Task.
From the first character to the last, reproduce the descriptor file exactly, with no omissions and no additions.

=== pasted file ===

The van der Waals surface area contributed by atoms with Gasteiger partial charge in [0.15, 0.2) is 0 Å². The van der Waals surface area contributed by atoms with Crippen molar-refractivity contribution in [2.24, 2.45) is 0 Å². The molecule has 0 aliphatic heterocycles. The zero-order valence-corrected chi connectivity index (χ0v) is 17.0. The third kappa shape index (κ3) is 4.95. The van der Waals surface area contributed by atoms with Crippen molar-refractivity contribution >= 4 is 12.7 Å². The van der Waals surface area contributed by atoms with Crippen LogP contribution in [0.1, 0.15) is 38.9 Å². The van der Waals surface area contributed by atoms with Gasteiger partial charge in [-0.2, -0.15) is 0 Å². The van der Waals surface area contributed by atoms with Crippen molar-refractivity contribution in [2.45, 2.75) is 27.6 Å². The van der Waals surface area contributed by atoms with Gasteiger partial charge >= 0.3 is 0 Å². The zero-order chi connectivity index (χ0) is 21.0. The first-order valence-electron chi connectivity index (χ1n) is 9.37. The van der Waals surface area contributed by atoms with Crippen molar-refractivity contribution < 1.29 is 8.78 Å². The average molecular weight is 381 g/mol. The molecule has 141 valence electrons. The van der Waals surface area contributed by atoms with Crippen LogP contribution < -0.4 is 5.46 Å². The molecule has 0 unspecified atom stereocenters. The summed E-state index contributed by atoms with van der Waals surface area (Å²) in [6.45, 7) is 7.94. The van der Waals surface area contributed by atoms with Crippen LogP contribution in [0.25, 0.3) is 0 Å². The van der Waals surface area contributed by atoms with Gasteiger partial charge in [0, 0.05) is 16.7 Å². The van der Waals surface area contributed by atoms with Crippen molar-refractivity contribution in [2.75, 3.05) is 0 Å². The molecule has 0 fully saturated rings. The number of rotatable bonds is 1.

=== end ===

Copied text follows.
The van der Waals surface area contributed by atoms with Gasteiger partial charge in [0.15, 0.2) is 0 Å². The van der Waals surface area contributed by atoms with Crippen molar-refractivity contribution in [2.24, 2.45) is 0 Å². The molecule has 0 aliphatic heterocycles. The zero-order valence-corrected chi connectivity index (χ0v) is 17.0. The third kappa shape index (κ3) is 4.95. The van der Waals surface area contributed by atoms with Crippen molar-refractivity contribution >= 4 is 12.7 Å². The van der Waals surface area contributed by atoms with Crippen LogP contribution in [0.1, 0.15) is 38.9 Å². The van der Waals surface area contributed by atoms with Gasteiger partial charge in [-0.2, -0.15) is 0 Å². The van der Waals surface area contributed by atoms with Crippen molar-refractivity contribution in [2.45, 2.75) is 27.6 Å². The van der Waals surface area contributed by atoms with Gasteiger partial charge >= 0.3 is 0 Å². The zero-order chi connectivity index (χ0) is 21.0. The first-order valence-electron chi connectivity index (χ1n) is 9.37. The van der Waals surface area contributed by atoms with Crippen molar-refractivity contribution < 1.29 is 8.78 Å². The average molecular weight is 381 g/mol. The molecule has 141 valence electrons. The van der Waals surface area contributed by atoms with Crippen LogP contribution < -0.4 is 5.46 Å². The molecule has 0 unspecified atom stereocenters. The summed E-state index contributed by atoms with van der Waals surface area (Å²) in [6.45, 7) is 7.94. The van der Waals surface area contributed by atoms with Crippen LogP contribution in [0.25, 0.3) is 0 Å². The van der Waals surface area contributed by atoms with Gasteiger partial charge in [0, 0.05) is 16.7 Å². The van der Waals surface area contributed by atoms with Crippen molar-refractivity contribution in [2.75, 3.05) is 0 Å². The molecule has 0 fully saturated rings. The number of rotatable bonds is 1.